1. Kourt

    Oct 21, 2020 at 1:34 am

    This article did not age well.

  2. Christopher Boyle

    Oct 12, 2020 at 4:50 am

    Holding him back lol. He just won the US open on one of the hardest golf courses on planet earth.

  3. DooshyMillenial

    Jul 18, 2020 at 9:24 pm

    If Bryson gets laid like Tiger his game will improve. Head over to Perkins and they will hook you up. Just remember to pay for her breakfast!

  4. uhgolfguy1

    Jul 16, 2020 at 10:19 pm

    Article is spot on!

    Bryson certainly needs to work on his wedge game after going 23 under par, bringing home a trophy and cashing a $1.35M check.

  5. Wrong wrong

    Jul 10, 2020 at 10:04 pm

    Just proven wrong by your own website. See the article from 8 hours ago.

  6. Dirk

    Jul 7, 2020 at 2:40 am

    The GolfWRX comment section feels similar to Twitter these days.

    • drkviol801

      Jul 7, 2020 at 9:39 am

      Yep! Tons of experts, I think its hilarious some people actually think they know Bryson’s game better than he does.

  7. Richard

    Jul 6, 2020 at 9:12 pm

    The origin of the length variation in wedges arises out of the legacy design goal of creating a swing weight matched set, nothing to do with ball position flexibility.
    Since there is no data re Bryson playing with variable length wedges on tour, the article is a speculative crock.

    • geohogan

      Jul 8, 2020 at 8:10 pm

      Spin caused by friction?
      Ball to club impact is as little as 5/10,000 second.

      Hasnt it been more than half a century since theory said the friction of the clubface
      grooves caused the ball to ride up the clubface?
      The ball compresses and spins due to COR, not friction.
      The lower the contact on the ball the more the spin due to COR(compression)
      …not friction.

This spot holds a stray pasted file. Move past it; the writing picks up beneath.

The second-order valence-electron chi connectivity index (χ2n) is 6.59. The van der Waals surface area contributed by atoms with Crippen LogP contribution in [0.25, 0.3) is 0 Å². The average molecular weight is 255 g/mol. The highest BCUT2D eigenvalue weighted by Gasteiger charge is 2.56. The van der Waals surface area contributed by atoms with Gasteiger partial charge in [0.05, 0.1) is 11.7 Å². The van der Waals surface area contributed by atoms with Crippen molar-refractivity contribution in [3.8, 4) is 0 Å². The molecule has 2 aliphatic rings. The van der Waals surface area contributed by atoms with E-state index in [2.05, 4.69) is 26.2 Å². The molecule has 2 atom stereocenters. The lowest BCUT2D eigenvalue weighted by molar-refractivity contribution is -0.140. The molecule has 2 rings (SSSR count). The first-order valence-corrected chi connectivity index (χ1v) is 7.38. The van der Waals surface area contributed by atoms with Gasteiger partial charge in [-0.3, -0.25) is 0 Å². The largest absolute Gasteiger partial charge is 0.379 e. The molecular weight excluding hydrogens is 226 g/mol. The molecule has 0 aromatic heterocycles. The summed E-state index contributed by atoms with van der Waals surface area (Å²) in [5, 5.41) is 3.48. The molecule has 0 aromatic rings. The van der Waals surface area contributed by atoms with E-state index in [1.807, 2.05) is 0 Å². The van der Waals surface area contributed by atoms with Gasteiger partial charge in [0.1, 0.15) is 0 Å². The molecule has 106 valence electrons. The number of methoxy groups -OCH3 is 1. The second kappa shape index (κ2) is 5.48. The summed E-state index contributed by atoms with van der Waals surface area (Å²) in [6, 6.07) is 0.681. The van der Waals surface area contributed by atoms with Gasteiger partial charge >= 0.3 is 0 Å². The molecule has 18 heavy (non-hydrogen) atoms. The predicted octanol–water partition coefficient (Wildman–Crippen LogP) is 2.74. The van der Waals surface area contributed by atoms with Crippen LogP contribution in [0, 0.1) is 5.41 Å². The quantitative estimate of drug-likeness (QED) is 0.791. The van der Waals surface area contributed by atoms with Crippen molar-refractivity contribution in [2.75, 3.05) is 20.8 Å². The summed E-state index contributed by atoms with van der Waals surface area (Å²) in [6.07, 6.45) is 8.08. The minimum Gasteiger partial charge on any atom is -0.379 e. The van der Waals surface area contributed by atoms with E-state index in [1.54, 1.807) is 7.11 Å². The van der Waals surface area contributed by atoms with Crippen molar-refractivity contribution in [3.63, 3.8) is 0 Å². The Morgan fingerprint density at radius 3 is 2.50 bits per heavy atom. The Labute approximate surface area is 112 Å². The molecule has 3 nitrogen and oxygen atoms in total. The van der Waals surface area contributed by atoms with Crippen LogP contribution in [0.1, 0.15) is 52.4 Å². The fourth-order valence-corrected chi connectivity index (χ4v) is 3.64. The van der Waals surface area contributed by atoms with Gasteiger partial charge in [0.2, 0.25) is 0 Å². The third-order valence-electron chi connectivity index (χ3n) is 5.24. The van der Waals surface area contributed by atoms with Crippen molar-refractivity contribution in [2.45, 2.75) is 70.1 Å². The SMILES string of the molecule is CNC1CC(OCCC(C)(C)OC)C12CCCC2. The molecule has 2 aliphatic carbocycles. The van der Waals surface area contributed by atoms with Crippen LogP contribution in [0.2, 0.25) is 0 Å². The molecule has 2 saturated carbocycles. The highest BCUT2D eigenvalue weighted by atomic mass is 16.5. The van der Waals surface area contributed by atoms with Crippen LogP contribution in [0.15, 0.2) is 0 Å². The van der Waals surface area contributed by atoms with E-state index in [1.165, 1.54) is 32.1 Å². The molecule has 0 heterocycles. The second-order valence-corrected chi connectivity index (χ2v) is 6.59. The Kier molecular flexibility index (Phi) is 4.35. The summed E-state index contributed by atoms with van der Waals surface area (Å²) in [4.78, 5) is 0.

8. Getemgoose

    Jul 6, 2020 at 11:54 am

    Hey Ryan, just save yourself the grief and erase the article, man. Chalk it up to a good try.

    • Logical Person

      Jul 6, 2020 at 9:15 pm

      Seriously dude, he had to become the first winner since like 2004 to lead in Strokes Gained off the tee and Stokes gained putting. The main reason that had not happened before was that you normally win with good iron play, it’s unusual to be that bad at approaches that you have to beat everyone with Driving and Putting. If he doesn’t putt lights out, he doesn’t win. If he ever gets the wedges figured out he won’t need to have a career week on the greens. Some people are really dense.

  9. DaveJ

    Jul 6, 2020 at 11:47 am

    I wonder how the longer wedges relate to sand play? Bryson is among the best on tour in sand save percentage and sand scrambling. Maybe the longer wedges actually help him from the sand.

    • Rich

      Jul 6, 2020 at 1:44 pm

      The longer sand wedge is harder because it requires such a flat swing–normally. But BDC isn’t normal; his swing is already very, very upright, so those sand shots work for him.

      I play single-length irons, but I use a “normal” LW out of most greenside bunkers for this reason.

  10. Dyson Bochambeau

    Jul 6, 2020 at 10:49 am

    what a stupid article

  11. Ben

    Jul 6, 2020 at 8:43 am

    What about his set makeup. I think that could be looked at. He currently has a Pw at 42 degrees and then wedges at 47, 52 and 58. That seems very light at that end of the bag. Especially with his swing speed. Phil has so many more lofts at that end. Tiger has a 49 degree PW and 56-60 degree wedges. I would think for a guy that drives it as long as he does, he could use a few more wedges. Ditch the extra 3 wood (seems pointless) and maybe one of the lower lofted irons and get another couple of wedges to have more lofts.

    • benforprez

      Aug 11, 2020 at 9:54 pm

      bingo. please run for president. or at least ryans job. pluease

  12. Dan

    Jul 6, 2020 at 8:40 am

    The kid is so talented he’s winning inspire of those irons/wedges. I can’t believe he’s lasted this long with wedges that long and upright??
    Short shots around the green are just easier to hit when you can get the handle lower to the ground.

  13. Rich

    Jul 5, 2020 at 11:31 pm


    Yes, his wedge play is lacking. It’s not clear that it is because of the one-length issue, especially since his swing is so steep anyway. But it is not holding him back, as we saw today.

  14. ChipNRun

    Jul 5, 2020 at 11:12 pm

    Length of the wedges a problem?

    TV announcers in Rocket final round today suggested he should go with steel vs. graphite shafts in his wedges. They suggested he was overpowering the graphites and that heavier steel shaft would smooth out swing close in.

    • Rich

      Jul 5, 2020 at 11:32 pm